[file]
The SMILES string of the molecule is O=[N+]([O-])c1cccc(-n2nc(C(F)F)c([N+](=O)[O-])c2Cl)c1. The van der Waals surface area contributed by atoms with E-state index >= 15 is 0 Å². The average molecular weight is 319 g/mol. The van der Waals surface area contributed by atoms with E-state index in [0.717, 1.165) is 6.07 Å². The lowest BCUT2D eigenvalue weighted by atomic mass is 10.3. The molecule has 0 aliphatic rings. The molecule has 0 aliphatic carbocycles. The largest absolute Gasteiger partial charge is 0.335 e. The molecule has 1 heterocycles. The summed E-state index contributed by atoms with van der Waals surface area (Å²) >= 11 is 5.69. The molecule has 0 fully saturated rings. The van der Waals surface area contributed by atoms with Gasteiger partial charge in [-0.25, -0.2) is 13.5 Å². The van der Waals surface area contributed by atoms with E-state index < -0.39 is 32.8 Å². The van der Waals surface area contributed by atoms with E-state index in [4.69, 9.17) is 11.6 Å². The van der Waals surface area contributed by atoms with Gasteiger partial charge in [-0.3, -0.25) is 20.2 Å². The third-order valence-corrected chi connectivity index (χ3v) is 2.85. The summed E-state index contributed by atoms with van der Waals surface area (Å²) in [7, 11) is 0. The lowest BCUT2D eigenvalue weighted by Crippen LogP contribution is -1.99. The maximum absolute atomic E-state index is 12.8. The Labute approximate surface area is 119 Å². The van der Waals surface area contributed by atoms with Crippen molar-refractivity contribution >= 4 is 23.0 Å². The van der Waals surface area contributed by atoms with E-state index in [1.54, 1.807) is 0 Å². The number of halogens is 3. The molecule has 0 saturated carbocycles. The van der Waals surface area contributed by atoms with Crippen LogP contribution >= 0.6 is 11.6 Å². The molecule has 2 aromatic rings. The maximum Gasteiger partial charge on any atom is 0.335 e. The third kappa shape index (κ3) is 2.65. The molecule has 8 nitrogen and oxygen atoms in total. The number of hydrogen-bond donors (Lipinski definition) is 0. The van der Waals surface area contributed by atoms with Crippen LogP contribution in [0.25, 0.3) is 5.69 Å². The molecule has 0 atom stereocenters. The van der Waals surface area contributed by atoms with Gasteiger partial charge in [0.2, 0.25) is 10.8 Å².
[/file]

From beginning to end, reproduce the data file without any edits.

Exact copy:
The SMILES string of the molecule is O=[N+]([O-])c1cccc(-n2nc(C(F)F)c([N+](=O)[O-])c2Cl)c1. The van der Waals surface area contributed by atoms with E-state index >= 15 is 0 Å². The average molecular weight is 319 g/mol. The van der Waals surface area contributed by atoms with E-state index in [0.717, 1.165) is 6.07 Å². The lowest BCUT2D eigenvalue weighted by atomic mass is 10.3. The molecule has 0 aliphatic rings. The molecule has 0 aliphatic carbocycles. The largest absolute Gasteiger partial charge is 0.335 e. The molecule has 1 heterocycles. The summed E-state index contributed by atoms with van der Waals surface area (Å²) >= 11 is 5.69. The molecule has 0 fully saturated rings. The van der Waals surface area contributed by atoms with Gasteiger partial charge in [-0.25, -0.2) is 13.5 Å². The van der Waals surface area contributed by atoms with E-state index < -0.39 is 32.8 Å². The van der Waals surface area contributed by atoms with E-state index in [4.69, 9.17) is 11.6 Å². The van der Waals surface area contributed by atoms with Gasteiger partial charge in [-0.3, -0.25) is 20.2 Å². The third-order valence-corrected chi connectivity index (χ3v) is 2.85. The summed E-state index contributed by atoms with van der Waals surface area (Å²) in [7, 11) is 0. The lowest BCUT2D eigenvalue weighted by Crippen LogP contribution is -1.99. The maximum absolute atomic E-state index is 12.8. The Labute approximate surface area is 119 Å². The van der Waals surface area contributed by atoms with Crippen molar-refractivity contribution >= 4 is 23.0 Å². The van der Waals surface area contributed by atoms with E-state index in [1.54, 1.807) is 0 Å². The number of halogens is 3. The molecule has 0 saturated carbocycles. The van der Waals surface area contributed by atoms with Crippen LogP contribution >= 0.6 is 11.6 Å². The molecule has 2 aromatic rings. The maximum Gasteiger partial charge on any atom is 0.335 e. The third kappa shape index (κ3) is 2.65. The molecule has 8 nitrogen and oxygen atoms in total. The number of hydrogen-bond donors (Lipinski definition) is 0. The van der Waals surface area contributed by atoms with Crippen LogP contribution in [0.25, 0.3) is 5.69 Å². The molecule has 0 atom stereocenters. The van der Waals surface area contributed by atoms with Gasteiger partial charge in [0.2, 0.25) is 10.8 Å².